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The month of September has been a particularly busy one for Delta's SkyMiles loyalty program. Sweeping changes to the program have taken some time to unpack, and, unfortunately, there's more bad news. Delta has adjusted its partner award charts now, slashing much of the remaining value from booking tickets through partner airlines.
Let's take a look at the partner award chart changes to help you understand what this means for Delta flyers.
Delta Changes Partner Earning Rates
With the recent program changes, Medallion Qualification Dollars (MQDs) have become the new focal point of Delta SkyMiles. Simply put, to earn status with Delta Air Lines, you'll have to spend — and do so substantially to find yourself at the highest ranks of Delta's elite tiers. MQDs will be the only metric for attaining elite status going forward.
As Delta has inched ever closer to fully adopting a spend-only metric to earning elite status, travelers have found loopholes to offset the financial burden of the MQDs status component.
The main tactic: Book flights with Delta partners and credit them to Delta SkyMiles.
Flying partner airlines will soon become less rewarding
As first highlighted by Zach Griff, Delta has started to put the clamps on this loophole by publishing new award charts for its partner airlines. With these new charts taking effect early next year, earning excessive MQDs by booking inexpensive partner fares (especially in premium cabins on long-haul flights) will be much harder.
It's long been known that booking flights through Delta's “core” airline partners has offered the most MQDs-accruing value. It was the basis for Delta “mileage runs” for many flyers.
As a refresher, here are Delta's “core” partners:
- Air France
- China Eastern
- Korean Air
- Virgin Atlantic
Of the “core” partners, more than half of the eligible fare classes will see a decrease in their MQDs earnings starting on January 1, 2024. For example, discounted business fares for international flights (in classes C, D, I, and Z) booked on KLM and credited to Delta will earn MQDs at 30% of the distance flown, compared to 40% before the changes take effect.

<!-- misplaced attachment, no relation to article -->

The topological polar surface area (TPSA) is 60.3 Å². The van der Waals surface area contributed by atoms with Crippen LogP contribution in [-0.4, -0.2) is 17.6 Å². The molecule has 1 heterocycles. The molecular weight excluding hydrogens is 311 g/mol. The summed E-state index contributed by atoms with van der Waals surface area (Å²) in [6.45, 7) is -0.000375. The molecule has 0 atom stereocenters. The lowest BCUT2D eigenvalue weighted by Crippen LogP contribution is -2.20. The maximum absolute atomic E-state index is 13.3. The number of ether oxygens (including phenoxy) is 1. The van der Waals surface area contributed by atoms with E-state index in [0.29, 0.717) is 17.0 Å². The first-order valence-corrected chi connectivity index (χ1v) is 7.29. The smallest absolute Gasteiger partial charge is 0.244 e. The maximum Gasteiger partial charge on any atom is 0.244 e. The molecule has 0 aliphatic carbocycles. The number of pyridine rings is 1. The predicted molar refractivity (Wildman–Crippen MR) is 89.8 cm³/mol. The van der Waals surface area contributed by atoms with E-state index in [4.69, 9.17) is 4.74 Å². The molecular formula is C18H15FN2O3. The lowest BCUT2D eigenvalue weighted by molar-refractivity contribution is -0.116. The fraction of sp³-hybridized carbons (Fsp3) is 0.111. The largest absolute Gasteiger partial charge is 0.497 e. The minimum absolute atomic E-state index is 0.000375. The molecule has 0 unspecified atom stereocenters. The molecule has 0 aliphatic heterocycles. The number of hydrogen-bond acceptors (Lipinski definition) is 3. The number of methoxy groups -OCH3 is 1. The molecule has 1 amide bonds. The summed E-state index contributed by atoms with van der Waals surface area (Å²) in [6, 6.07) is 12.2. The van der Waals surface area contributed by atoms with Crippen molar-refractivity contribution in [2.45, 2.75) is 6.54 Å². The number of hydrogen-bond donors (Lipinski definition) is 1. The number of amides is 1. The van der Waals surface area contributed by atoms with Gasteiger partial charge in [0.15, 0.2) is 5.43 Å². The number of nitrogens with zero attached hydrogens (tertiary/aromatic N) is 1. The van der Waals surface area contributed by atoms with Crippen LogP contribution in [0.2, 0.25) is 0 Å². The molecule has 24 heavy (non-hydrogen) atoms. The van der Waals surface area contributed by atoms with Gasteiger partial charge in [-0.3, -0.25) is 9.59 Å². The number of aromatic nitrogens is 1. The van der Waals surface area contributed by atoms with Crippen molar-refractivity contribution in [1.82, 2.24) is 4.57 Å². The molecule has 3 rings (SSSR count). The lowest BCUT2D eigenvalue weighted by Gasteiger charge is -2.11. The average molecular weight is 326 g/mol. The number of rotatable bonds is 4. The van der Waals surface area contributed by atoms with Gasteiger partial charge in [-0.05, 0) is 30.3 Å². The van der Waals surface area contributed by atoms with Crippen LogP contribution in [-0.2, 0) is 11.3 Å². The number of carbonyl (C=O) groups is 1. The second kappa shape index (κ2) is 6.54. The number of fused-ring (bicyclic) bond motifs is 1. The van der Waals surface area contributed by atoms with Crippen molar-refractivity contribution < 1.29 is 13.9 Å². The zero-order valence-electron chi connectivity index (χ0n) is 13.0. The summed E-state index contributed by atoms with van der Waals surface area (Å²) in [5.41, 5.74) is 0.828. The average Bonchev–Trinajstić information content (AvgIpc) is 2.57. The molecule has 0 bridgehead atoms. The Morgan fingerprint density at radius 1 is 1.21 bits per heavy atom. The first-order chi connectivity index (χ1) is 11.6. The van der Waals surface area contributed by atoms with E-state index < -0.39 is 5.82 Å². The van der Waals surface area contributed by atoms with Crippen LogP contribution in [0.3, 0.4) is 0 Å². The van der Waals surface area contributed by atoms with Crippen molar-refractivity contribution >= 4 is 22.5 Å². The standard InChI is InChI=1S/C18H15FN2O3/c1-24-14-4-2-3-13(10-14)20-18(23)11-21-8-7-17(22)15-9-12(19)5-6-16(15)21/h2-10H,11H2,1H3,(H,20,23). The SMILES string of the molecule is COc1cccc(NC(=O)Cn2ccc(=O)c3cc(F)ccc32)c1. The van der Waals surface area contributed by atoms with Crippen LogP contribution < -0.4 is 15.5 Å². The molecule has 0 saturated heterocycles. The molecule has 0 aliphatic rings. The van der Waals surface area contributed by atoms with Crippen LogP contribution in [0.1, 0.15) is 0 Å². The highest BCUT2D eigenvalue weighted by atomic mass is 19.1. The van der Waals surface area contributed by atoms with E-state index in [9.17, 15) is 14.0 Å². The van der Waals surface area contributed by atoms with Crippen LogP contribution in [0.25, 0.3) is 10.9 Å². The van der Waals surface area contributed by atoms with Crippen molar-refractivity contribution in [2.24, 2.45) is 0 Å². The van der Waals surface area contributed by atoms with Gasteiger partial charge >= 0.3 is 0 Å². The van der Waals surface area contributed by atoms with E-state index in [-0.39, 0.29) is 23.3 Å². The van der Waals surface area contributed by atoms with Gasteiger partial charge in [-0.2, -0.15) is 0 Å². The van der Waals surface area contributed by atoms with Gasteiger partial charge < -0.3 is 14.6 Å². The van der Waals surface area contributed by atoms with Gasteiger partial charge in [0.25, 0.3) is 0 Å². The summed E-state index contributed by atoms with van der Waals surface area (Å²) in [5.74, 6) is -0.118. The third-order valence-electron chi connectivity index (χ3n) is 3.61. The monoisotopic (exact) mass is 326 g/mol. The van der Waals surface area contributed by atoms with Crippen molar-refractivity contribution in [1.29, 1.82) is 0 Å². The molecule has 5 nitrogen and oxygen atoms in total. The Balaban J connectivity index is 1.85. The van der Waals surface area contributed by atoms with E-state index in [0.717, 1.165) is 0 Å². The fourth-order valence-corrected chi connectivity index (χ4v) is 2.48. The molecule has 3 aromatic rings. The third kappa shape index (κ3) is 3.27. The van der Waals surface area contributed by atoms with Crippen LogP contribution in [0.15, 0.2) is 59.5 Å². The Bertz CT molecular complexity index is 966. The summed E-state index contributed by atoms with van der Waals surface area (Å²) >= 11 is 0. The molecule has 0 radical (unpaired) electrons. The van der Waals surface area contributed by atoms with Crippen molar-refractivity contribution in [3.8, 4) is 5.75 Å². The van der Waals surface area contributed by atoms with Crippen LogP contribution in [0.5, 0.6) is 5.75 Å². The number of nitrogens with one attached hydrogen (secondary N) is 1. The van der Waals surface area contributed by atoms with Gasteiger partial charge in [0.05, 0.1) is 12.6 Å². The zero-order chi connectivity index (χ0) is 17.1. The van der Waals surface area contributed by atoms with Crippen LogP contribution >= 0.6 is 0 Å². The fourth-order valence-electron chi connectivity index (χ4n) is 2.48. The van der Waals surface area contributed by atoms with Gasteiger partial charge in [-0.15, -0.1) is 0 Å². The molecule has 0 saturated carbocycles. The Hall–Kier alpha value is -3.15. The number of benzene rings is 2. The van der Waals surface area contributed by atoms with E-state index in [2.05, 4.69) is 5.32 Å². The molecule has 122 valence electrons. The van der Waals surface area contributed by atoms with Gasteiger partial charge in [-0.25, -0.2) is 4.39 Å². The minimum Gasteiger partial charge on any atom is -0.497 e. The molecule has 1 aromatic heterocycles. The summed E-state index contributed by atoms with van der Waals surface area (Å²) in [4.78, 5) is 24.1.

“Non-core” airline partners will also see large-scale adjustments to their MQDs earnings. Historically, these airlines have received less love for their MQDs earning rates, as they were often less valuable when compared to the “core” partners. Delta's “non-core” partners are:
- Aerolíneas Argentinas
- Cape Air
- China Airlines
- China Southern Airlines
- Czech Airlines
- Garuda Indonesia
- Hawaiian Airlines
- ITA Airways
- Kenya Airways
- Middle East Airlines (MEA)
- Vietnam Airlines
In total, all but one of Delta's “core” and non-core” partner carriers (Hawaiian Airlines) will see decreases in earning rates for MQDs. Thankfully, there's no decrease more significant than 10% to any fare class.
You can see all of the new charts here.
Delta Status Will Become Harder to Earn
After already making it more challenging to earn Medallion status in 2023, newer Delta changes have made it even harder to reach elite status in 2024 and beyond. Here's a look at the MQDs required to earn status for the 2023, 2024, and 2025 Medallion membership years for comparison:.
|Status Tier||MQD Requirement for Status Earned in 2023||Originally-Announced MQD Requirement for Status Earned in 2024||Adjusted MQD Requirement for Status Earned in 2024|
|Silver Medallion||3,000 (no increase from 2022)||6,000 (+100% from 2023)||5,000 (+67% from 2023)|
|Gold Medallion||8,000 (+33.3% from 2022)||12,000 (+50% from 2023)||10,000 (+25% from 2023)|
|Platinum Medallion||12,000 (+33.3% from 2022)||18,000 (+50% from 2023)||15,000 (+25% from 2023)|
|Diamond Medallion||20,000 (+33.3% from 2022)||35,000 (+75% from 2023)||28,000 (+40% from 2023)|
With heightened requirements to achieve Delta elite status, the decrease in partner earnings will be even more pronounced — and more so when (or if) it comes time to book a mileage run. If you are within striking distance of an elite status tier, crunch the numbers before booking your tickets. You might be unpleasantly surprised.
Delta's SkyMiles loyalty program has seen a flurry of changes, most of which have been overwhelmingly negative and generated strong reactions from those now questioning their loyalty to the airline. The alterations to partner award charts are only the latest change — and one that has largely flown under the radar.
Check the math before you book your next ticket on one of Delta's many partners and credit it to your SkyMiles account. The earning rates won't be what they used to be.
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